Judge Sherwood charged with stealing estate funds he managed

Richard Sherwood

Enterprise file photo by Elizabeth Floyd Mair 
Richard Sherwood was re-elected as one of the town’s three justices. Sherwood, an attorney, served since 2013 as one of Guilderland's three part-time town justices. He was arrested Friday on three felony charges including grand larceny for stealing money from family trusts he managed. 

GUILDERLAND — Guilderland town judge Richard J. Sherwood and financial advisor Thomas Lagan were arrested Friday on felony charges, including grand larceny and scheme to defraud, following an investigation by the New York State Attorney General’s Office, which says they stole $4 million from trusts they oversaw.

Sherwood, 57, and Lagan, 59, are each charged with two counts of first-degree grand larceny, one count of first-degree scheme to defraud, and two counts of first-degree criminal possession of stolen property, all felonies.

According to the felony complaint filed in Albany City Court on Friday, during an interview at his law firm on Jan. 21 with Investigator Mark Spencer of the Attorney General’s Investigations Bureau, Sherwood admitted, “in sum and substance,” to conspiring to deceive an Ohio attorney into wiring more than $2 million to a trust that he and Lagan solely controlled; that the trust was a means to steal estate funds and that he and Lagan divided proceeds from it equally; and that the idea for the scheme was Lagan’s but that he, Sherwood, drew up the documents to effectuate it.

The complaint says that, since 2006, the lawyers provided financial services to Warren Bruggeman, who “was the head of Global Nuclear Energy for General Electric and a generous philanthropist to Capital District”; to his wife, Pauline; and to his wife’s sisters, Anne Urban and Julia Rentz. Warren Bruggeman died in 2009, and his wife in 2011; both sisters died in 2013, the complaint says.

The Attorney General’s Office said, in a release, that events unfolded this way:

Warren Bruggeman and his wife created a revocable trust containing sub-trusts designed to provide for Pauline Bruggeman’s two sisters, Urban and Rentz, throughout their lives. Other funds were to be provided outright to the sisters upon the couple’s deaths.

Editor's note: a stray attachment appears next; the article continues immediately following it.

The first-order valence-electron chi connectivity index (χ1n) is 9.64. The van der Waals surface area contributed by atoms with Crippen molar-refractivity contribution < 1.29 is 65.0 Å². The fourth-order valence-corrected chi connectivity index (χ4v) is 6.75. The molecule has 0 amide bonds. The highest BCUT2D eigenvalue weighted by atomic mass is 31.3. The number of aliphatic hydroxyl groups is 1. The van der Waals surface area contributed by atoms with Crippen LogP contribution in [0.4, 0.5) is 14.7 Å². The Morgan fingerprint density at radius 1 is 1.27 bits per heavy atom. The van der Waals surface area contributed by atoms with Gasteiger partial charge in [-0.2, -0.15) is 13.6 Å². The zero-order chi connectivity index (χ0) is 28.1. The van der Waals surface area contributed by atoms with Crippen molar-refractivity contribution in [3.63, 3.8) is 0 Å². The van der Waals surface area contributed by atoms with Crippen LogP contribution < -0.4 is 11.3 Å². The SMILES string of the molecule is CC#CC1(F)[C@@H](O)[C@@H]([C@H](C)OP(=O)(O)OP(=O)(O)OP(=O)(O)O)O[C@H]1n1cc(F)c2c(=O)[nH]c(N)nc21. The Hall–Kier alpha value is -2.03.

In 2011, the Anne S. Urban Irrevocable Trust, or AUIT, was created, using some of the funds from the Bruggeman trusts; Sherwood was named trustee, and Lagan, successor trustee.

In one instance, a sub-trust of about $2 million was to be returned to the Pauline Bruggeman Revocable Trust, to be distributed to six named charities, upon Anne Urban’s death; the complaint says that, rather than returning those funds after Urban’s death in 2013, the funds were disposed of, “primarily for the benefit of Sherwood and Lagan.”

In another part of the scheme, Sherwood and Lagan allegedly conspired to deceive an attorney in Ohio, where Rentz lived, to send more than $2 million of Rentz’s money to the AUIT, under the premise that it would be distributed to charity; instead, Sherwood and Lagan shared that money.

Sherwood and Lagan formed the Empire Capital Trust to benefit themselves, the release says, and funded it with more than $1 million in stolen money.

In January 2015, the Attorney General’s Office says, they allegedly transferred more than $3.5 million from the AUIT to a Trustco Bank account in Sherwood’s name, and almost $2.7 million from the AUIT to a Trustco Bank account in Lagan’s name.

Lagan, the complaint says, was employed as an investment advisor with a national financial-planning company at the time of the scam.

Sherwood, who had been Guilderland’s town attorney for 14 years and a prosecutor for the Guilderland traffic court for about seven years, was elected on the Democratic ticket in 2013 to be town justice — a newly created third post. He was re-elected last fall.

When interviewed during his campaign in October — and according to court papers — he was a partner with Mazzotta, Sherwood & Vagianelis; a woman who answered the telephone at the firm Friday said that Sherwood no longer works there, but would not say when he left or give her name. The banner across the top of the law firm’s website now reads “Mazzotta and Vagianelis.”

Jacob Crawford, of the Guilderland Democratic Committee, said on Friday that the accusations were “completely shocking” and said that he hoped that everyone would let the investigation take its course before passing judgment. Crawford said Sherwood was “always nice, funny, easy to talk to, and very well-liked by the folks he interacted with.” Throughout the campaign in the fall, Crawford said, the committee received nothing but praise for the work of the town’s three justices.

The investigation involved the New York State Police Special Investigations Unit, the United States Attorney’s Office for the Northern District of New York, the Federal Bureau of Investigation, and the New York State Office of Taxation and Finance, the release says.

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